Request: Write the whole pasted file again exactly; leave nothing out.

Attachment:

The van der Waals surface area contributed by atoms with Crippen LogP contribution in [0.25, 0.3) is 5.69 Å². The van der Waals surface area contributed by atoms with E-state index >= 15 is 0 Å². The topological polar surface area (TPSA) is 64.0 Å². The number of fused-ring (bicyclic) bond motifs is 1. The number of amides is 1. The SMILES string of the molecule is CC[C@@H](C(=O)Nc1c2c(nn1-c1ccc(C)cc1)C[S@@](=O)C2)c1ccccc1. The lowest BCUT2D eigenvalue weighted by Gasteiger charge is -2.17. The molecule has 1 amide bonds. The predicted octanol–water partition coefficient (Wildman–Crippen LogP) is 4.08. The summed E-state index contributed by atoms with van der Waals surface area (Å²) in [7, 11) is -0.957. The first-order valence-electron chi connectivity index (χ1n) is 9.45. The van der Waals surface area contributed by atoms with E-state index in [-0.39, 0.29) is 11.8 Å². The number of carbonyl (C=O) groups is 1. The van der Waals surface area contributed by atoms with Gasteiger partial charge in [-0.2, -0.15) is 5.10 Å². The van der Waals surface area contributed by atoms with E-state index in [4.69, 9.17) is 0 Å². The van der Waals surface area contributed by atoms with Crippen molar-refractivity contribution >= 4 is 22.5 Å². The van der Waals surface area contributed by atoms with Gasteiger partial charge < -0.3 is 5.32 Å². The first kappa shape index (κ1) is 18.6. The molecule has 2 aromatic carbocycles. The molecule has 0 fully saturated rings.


The van der Waals surface area contributed by atoms with Crippen LogP contribution in [0.25, 0.3) is 5.69 Å². The van der Waals surface area contributed by atoms with E-state index >= 15 is 0 Å². The topological polar surface area (TPSA) is 64.0 Å². The number of fused-ring (bicyclic) bond motifs is 1. The number of amides is 1. The SMILES string of the molecule is CC[C@@H](C(=O)Nc1c2c(nn1-c1ccc(C)cc1)C[S@@](=O)C2)c1ccccc1. The lowest BCUT2D eigenvalue weighted by Gasteiger charge is -2.17. The molecule has 1 amide bonds. The predicted octanol–water partition coefficient (Wildman–Crippen LogP) is 4.08. The summed E-state index contributed by atoms with van der Waals surface area (Å²) in [7, 11) is -0.957. The first-order valence-electron chi connectivity index (χ1n) is 9.45. The van der Waals surface area contributed by atoms with E-state index in [-0.39, 0.29) is 11.8 Å². The number of carbonyl (C=O) groups is 1. The van der Waals surface area contributed by atoms with Gasteiger partial charge in [-0.2, -0.15) is 5.10 Å². The van der Waals surface area contributed by atoms with E-state index in [4.69, 9.17) is 0 Å². The van der Waals surface area contributed by atoms with Crippen molar-refractivity contribution >= 4 is 22.5 Å². The van der Waals surface area contributed by atoms with Gasteiger partial charge < -0.3 is 5.32 Å². The first kappa shape index (κ1) is 18.6. The molecule has 2 aromatic carbocycles. The molecule has 0 fully saturated rings.